Cynic
"Traced in Air"

(Season of Mist 2008)Cynic - Traced in Air

What were you doing fifteen years ago? You probably don't even remember. It doesn't matter; whatever it was isn't nearly as cool as what Cynic were up to. They were only releasing "Focus," one of the most influential progressive death metal albums ever. Integrating jazz and prog, "Focus" is still one of the touchstones for innumerable tech-death outfits. And after releasing said album, Cynic promptly disappeared from metal's dark highway. Now, fifteen years down the road, they've dropped "Traced in Air," a further refinement of their palette-melding formula.

"Traced in Air" is miles removed from the hordes of death metalheads that Cynic have inspired. Death growls are used sparingly, the majority of the vocals are handled by Paul Masvidal. Instantly recognizable, Masvidal uses a vocoder to ratchet his voice up to a crystalline, eunuch-high pitch. The musicality is crazy technical, but it's rooted more in jazz and prog than metal. From beginning to end, the album plays out naturally, almost fluidly, like a boat drifting down a shimmering river of clean, intricate guitar currents. This river has rapids, though, consisting of the complex but heavy instrumentation and scorching solos that made Cynic iconic to so many. The album may clock in at less than forty minutes, but it doesn't feel rushed, as each song is allowed to develop both a blissful atmosphere and weighty counterbalance.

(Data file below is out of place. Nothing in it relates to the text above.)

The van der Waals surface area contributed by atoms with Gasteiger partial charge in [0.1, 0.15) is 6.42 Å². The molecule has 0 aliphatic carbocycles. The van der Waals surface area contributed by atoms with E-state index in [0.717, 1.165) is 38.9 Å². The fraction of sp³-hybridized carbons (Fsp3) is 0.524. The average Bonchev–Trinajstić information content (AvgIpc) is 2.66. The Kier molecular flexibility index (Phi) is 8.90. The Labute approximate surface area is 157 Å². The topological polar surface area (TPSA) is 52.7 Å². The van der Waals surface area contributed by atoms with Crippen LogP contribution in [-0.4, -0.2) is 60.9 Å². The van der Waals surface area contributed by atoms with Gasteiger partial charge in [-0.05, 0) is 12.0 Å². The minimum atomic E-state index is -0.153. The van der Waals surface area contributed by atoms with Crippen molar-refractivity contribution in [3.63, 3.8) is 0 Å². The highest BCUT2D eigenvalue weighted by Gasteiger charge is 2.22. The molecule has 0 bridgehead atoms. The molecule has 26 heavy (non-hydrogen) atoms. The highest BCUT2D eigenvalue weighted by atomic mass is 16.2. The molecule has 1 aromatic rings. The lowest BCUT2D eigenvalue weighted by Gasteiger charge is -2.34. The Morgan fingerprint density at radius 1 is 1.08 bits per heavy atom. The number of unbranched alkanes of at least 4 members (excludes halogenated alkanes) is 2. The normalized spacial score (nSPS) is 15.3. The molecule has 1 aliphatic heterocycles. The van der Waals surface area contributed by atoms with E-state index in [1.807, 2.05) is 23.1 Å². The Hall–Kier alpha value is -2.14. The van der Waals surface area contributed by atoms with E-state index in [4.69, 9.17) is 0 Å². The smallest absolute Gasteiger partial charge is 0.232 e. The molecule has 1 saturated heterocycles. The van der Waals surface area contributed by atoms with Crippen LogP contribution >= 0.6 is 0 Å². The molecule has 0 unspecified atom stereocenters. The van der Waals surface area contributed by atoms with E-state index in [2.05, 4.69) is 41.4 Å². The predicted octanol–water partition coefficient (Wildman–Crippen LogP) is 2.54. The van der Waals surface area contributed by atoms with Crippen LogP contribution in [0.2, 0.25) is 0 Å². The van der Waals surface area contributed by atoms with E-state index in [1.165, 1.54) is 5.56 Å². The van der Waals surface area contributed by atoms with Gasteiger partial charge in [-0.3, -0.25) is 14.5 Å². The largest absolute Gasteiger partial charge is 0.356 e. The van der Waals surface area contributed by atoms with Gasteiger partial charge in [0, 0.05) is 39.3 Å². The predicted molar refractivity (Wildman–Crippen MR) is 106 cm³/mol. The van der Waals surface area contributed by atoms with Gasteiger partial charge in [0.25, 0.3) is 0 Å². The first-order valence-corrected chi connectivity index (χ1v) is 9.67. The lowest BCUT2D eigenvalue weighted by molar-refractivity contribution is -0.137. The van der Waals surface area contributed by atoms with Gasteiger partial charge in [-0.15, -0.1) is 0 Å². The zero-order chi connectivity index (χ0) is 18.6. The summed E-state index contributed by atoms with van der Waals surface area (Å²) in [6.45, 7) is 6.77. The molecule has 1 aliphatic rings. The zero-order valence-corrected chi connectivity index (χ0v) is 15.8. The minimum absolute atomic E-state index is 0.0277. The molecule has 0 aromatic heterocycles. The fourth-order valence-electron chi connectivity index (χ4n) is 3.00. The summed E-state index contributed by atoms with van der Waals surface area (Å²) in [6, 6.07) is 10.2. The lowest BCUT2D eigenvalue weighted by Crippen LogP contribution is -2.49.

The members of Cynic are all incredible musicians, but never does "Traced in Air" sound as if it's merely a stage for their prodigious talent. The band has pulled off a great trick, and that's playing complicated music without shoving flashiness down your throat. Their virtuosity can actually go unnoticed if you're not listening carefully, making repeat listens of the album a rewarding experience.

If there's a knock on "Traced in Air," it's that it can get a bit too spacey. It certainly isn't boring, but there are parts where it can get pretty close. Some metal fans may find they don't have the patience to hang around during all of the subtlety for the payoff. The songs constructions are interesting enough, however, that this really shouldn't be too much of an obstacle. It may have taken a decade and a half, but Cynic have delivered another exciting genre-bender in which music fans of any stripe can find something to enjoy.

A-

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